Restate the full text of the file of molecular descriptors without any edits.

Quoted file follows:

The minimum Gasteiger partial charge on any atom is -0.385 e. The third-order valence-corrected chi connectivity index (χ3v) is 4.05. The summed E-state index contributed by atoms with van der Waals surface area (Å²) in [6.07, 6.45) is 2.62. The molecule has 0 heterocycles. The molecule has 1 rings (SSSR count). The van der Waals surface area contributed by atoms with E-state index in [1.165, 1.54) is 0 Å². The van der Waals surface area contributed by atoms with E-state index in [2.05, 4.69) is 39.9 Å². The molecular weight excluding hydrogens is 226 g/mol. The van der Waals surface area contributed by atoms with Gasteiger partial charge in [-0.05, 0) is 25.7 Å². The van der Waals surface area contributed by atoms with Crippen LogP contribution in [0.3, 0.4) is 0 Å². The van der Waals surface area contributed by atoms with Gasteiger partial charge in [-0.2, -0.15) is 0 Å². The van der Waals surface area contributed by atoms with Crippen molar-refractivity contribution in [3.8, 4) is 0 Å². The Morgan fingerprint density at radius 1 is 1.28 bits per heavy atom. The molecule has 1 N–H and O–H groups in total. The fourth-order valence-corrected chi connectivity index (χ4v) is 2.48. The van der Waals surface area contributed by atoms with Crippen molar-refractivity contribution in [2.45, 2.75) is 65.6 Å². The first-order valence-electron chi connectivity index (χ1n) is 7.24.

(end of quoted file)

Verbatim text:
The minimum Gasteiger partial charge on any atom is -0.385 e. The third-order valence-corrected chi connectivity index (χ3v) is 4.05. The summed E-state index contributed by atoms with van der Waals surface area (Å²) in [6.07, 6.45) is 2.62. The molecule has 0 heterocycles. The molecule has 1 rings (SSSR count). The van der Waals surface area contributed by atoms with E-state index in [1.165, 1.54) is 0 Å². The van der Waals surface area contributed by atoms with E-state index in [2.05, 4.69) is 39.9 Å². The molecular weight excluding hydrogens is 226 g/mol. The van der Waals surface area contributed by atoms with Gasteiger partial charge in [-0.05, 0) is 25.7 Å². The van der Waals surface area contributed by atoms with Crippen LogP contribution in [0.3, 0.4) is 0 Å². The van der Waals surface area contributed by atoms with Gasteiger partial charge in [-0.2, -0.15) is 0 Å². The van der Waals surface area contributed by atoms with Crippen molar-refractivity contribution in [3.8, 4) is 0 Å². The Morgan fingerprint density at radius 1 is 1.28 bits per heavy atom. The molecule has 1 N–H and O–H groups in total. The fourth-order valence-corrected chi connectivity index (χ4v) is 2.48. The van der Waals surface area contributed by atoms with Crippen molar-refractivity contribution in [2.45, 2.75) is 65.6 Å². The first-order valence-electron chi connectivity index (χ1n) is 7.24.